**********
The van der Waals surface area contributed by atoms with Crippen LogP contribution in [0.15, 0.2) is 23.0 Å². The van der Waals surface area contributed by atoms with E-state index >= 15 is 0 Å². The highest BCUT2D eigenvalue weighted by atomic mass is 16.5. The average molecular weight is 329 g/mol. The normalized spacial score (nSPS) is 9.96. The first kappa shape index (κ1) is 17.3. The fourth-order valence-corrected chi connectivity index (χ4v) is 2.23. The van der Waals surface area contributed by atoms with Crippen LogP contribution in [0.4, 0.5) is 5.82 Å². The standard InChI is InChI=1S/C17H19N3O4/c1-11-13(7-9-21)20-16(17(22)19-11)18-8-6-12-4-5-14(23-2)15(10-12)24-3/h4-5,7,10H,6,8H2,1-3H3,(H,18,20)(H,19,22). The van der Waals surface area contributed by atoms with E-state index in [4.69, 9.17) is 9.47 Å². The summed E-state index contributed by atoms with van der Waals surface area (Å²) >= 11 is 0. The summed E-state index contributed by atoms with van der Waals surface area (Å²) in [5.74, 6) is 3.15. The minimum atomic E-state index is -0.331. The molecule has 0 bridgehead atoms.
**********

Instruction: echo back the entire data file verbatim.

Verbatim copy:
The van der Waals surface area contributed by atoms with Crippen LogP contribution in [0.15, 0.2) is 23.0 Å². The van der Waals surface area contributed by atoms with E-state index >= 15 is 0 Å². The highest BCUT2D eigenvalue weighted by atomic mass is 16.5. The average molecular weight is 329 g/mol. The normalized spacial score (nSPS) is 9.96. The first kappa shape index (κ1) is 17.3. The fourth-order valence-corrected chi connectivity index (χ4v) is 2.23. The van der Waals surface area contributed by atoms with Crippen LogP contribution in [0.4, 0.5) is 5.82 Å². The standard InChI is InChI=1S/C17H19N3O4/c1-11-13(7-9-21)20-16(17(22)19-11)18-8-6-12-4-5-14(23-2)15(10-12)24-3/h4-5,7,10H,6,8H2,1-3H3,(H,18,20)(H,19,22). The van der Waals surface area contributed by atoms with E-state index in [4.69, 9.17) is 9.47 Å². The summed E-state index contributed by atoms with van der Waals surface area (Å²) >= 11 is 0. The summed E-state index contributed by atoms with van der Waals surface area (Å²) in [5.74, 6) is 3.15. The minimum atomic E-state index is -0.331. The molecule has 0 bridgehead atoms.